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Earlier this month, Amazon held its annual Prime Day. It’s a day when thousands of Amazon Prime customers come together on the Amazon website to pick through the hundreds of bargains being offered by the shopping site.

It’s supposed to be a major revenue day of course, and at least on some level, it’s also a day where Amazon can flex its cloud muscles. After all, who can handle temporary scaling issues better than Amazon, the premiere cloud infrastructure vendor on the planet?

Well, a funny thing happened on the way to Prime Day. It turned out that the site couldn’t keep up with demand. Now mind you, scaling to deal with increased demand is a primary use case for cloud computing, and is a big selling point, but perhaps even Amazon didn’t have the capacity to keep up with the kind of scale required on Prime Day.

Oddly, according to documents obtained by news site, CNBC, the company couldn’t generate enough servers to keep up with the traffic onslaught they were experiencing. According to these documents, they said stuff like “Currently out of capacity for scaling” and “Looking at scavenging hardware.” This is not the kind of response to a scaling crisis you would expect from a company that is after all built to scale, and sells those services to others.

Amazon couldn’t have been surprised by the surge. It puts all these things on sale, precisely because it expects a stampede to its website to take advantage of the deals, yet it ran into the very kind of problems it has designed systems to prevent.

What does it mean for you?

If a company who helped invent the idea of scaling in the cloud can’t keep up with this kind of demand, it’s a little daunting to consider what it means for mere mortals. Well, for starters, you aren’t Amazon and chances are you’ll never come close to the demand they encountered on Prime Day. So take some comfort in that.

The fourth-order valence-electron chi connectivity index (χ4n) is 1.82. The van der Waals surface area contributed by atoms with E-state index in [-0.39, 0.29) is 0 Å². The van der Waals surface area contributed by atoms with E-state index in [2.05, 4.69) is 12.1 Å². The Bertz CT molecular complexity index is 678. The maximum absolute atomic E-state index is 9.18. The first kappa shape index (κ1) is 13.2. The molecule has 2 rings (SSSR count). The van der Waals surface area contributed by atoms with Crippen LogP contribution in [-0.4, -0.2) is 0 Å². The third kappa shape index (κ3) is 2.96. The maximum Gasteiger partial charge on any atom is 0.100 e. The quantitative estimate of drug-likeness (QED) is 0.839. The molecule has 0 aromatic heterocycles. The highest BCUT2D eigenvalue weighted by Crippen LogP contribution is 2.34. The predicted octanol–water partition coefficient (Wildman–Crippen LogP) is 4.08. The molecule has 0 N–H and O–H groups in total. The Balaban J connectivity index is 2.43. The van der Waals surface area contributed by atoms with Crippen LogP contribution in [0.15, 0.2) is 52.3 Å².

MSPs and other companies who help small-to-medium sized businesses deal with their transition to the cloud or manage their day-to-day usage probably don’t have to worry about it either. This kind of traffic just doesn’t come around that often unless you’re a retailer on Black Friday, a media site on election night, or a developer that just released a hot game.

Still it is undeniably disconcerting when Amazon fails to keep up with demand, regardless of the scale it had to deal with. If Amazon ever decides to release a public post-mortem, it will be interesting to see what happened. Just take heart that there is no fool-proof system, and even a web scale company like Amazon can lose sight of their requirements on a big day.

Photo:  dennizn / Shutterstock. 

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Ron Miller

Posted by Ron Miller

Ron Miller is a freelance technology reporter and blogger. He is contributing editor at EContent Magazine and enterprise reporter at TechCrunch.

One Comment

  1. Have there been any reports of attacks on Amazon on Prime Day by d-bags running bot nets trying to take advantage of the onslaught?


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